Sunday Sesh: The Enduring Legacy of Stalker
In 1979, seven years before the Chernobyl Disaster created a real life zone of alienation, Russian director Andrei Tarkovksy released the surprisingly prescient, psychological sci-film Сталкер to critical derision and moviegoer disinterest. The film was tedious, dialogue heavy, and long. It was critically panned and set to slip into cinematic obscurity, but in subsequent decades, especially in light of Chernobyl and the mounting tension of atomic annihilation lurking in the fabric of everyday life in the 80s, film auteurs recognized the artistry beneath the rough surface. Since then, the film has gained more than even a cult status, recognized by the British Film Institute and college deadbeats alike as a true classic for its surreal, open-ended look into what existence means. Now, almost 40 years on, it’s easy to look at Stalker and see its lasting influence on films, video games, and even our medium of choice, heavy metal.
For all its psychological depth, the plot of Stalker is surprisingly simple. In some indefinite timeline in Russia, a group of specially trained guides, called Stalkers, lead wealthy patrons into a heavily guarded, inhospitable region called the Zone. The normal laws of physics do not apply to the Zone, nor do human claims of land ownership or power. The Zone is an entity unto itself, and nestled deep within its heart is a sentient locus, the Room. There, your deepest desires may be granted, or so the story goes. Stalker follows the journey of one of its titular guides into the Zone (and the nature of humanity); the Stalker is joined in this journey by a Writer and a Professor. These characters are never named beyond their profession, allowing viewers to project themselves onto the travelers as they debate the goodness inherent in one’s deepest desires and the greed that threatens to consume it.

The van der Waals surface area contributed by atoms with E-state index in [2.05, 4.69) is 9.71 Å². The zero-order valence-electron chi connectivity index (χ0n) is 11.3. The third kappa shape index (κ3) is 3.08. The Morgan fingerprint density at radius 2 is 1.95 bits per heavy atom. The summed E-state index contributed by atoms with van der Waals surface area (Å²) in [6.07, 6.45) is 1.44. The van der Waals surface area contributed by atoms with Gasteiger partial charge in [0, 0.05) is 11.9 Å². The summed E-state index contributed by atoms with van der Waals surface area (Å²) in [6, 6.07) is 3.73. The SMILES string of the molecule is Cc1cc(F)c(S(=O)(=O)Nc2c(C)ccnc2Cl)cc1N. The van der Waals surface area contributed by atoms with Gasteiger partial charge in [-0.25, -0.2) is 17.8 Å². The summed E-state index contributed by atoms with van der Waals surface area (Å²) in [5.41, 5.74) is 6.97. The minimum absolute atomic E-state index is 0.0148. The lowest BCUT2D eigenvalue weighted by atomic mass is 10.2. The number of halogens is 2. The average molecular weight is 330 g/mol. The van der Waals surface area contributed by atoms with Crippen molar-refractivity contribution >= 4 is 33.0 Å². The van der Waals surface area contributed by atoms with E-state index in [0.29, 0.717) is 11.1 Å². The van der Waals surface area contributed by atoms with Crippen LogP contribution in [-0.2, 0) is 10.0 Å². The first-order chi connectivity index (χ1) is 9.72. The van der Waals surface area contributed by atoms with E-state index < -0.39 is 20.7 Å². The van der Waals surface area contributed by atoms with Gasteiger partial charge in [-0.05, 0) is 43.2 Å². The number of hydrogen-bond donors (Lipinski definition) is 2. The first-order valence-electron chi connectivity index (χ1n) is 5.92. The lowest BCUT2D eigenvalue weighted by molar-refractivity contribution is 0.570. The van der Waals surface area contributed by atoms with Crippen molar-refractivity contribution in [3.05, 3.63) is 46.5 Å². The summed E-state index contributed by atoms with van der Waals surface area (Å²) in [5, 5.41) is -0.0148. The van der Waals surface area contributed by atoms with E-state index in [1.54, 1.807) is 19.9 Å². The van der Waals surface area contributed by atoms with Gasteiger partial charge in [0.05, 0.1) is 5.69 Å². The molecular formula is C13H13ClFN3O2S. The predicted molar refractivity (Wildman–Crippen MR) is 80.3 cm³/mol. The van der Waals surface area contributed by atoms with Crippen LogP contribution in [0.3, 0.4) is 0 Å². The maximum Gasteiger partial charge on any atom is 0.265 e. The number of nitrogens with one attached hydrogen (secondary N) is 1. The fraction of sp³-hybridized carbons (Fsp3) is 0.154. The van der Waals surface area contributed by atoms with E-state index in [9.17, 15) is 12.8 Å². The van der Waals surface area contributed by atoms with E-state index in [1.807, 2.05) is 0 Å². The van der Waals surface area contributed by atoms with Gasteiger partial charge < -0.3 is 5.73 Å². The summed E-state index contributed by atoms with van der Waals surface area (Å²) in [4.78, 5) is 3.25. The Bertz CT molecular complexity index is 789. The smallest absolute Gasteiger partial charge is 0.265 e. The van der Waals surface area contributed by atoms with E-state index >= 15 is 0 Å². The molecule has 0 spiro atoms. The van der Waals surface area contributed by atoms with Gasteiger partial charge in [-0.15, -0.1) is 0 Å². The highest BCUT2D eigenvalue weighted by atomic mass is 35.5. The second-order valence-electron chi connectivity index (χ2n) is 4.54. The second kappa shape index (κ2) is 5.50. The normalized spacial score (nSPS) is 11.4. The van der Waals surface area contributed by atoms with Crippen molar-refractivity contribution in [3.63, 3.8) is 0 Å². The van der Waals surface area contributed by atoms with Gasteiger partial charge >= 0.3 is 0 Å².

Critics may attribute Stalker‘s cult status to the heartfelt writing and imploring nature of its story (a screenplay inspired by a 1971 novel by Boris and Arkady Strugatsky, Roadside Picnic), but the cinematography itself leaves an impression. When outside the Zone, the Stalker’s world is drab and dreary, soaked in a rusty sepia filter and muddled sound design. His world, and that of the Writer and the Professor, is one of decay and ruin, characterized by crumbling Soviet structures under an anvil sky. However, as soon as the characters cross the border into the Zone, Tarkovsky colors their world with lush greens and stirring purples, its natural tones accented by vibrant field recordings. The Zone asks us, the viewers, if reality is really out there in the natural world, and if our misaligned desires are really the root of our modern malaise.
Although Stalker directly influenced films like The Chernobyl Diaries and shows like Westworld, its influence is far more evident in the kaleidoscopic visuals of recent hits like Annihilation. Like Stalker, Annihilation features an alien zone forbidden to humans (and free of their corruption), one that warps reality and (and the medium of the film itself) around it. The blueprint for Annihilation‘s thoughtful pace and intentional obtuseness was drawn up by Tarkovsky in his earlier film, although Tarkovsky is even less willing to hold viewers’ hands than Alex Garland.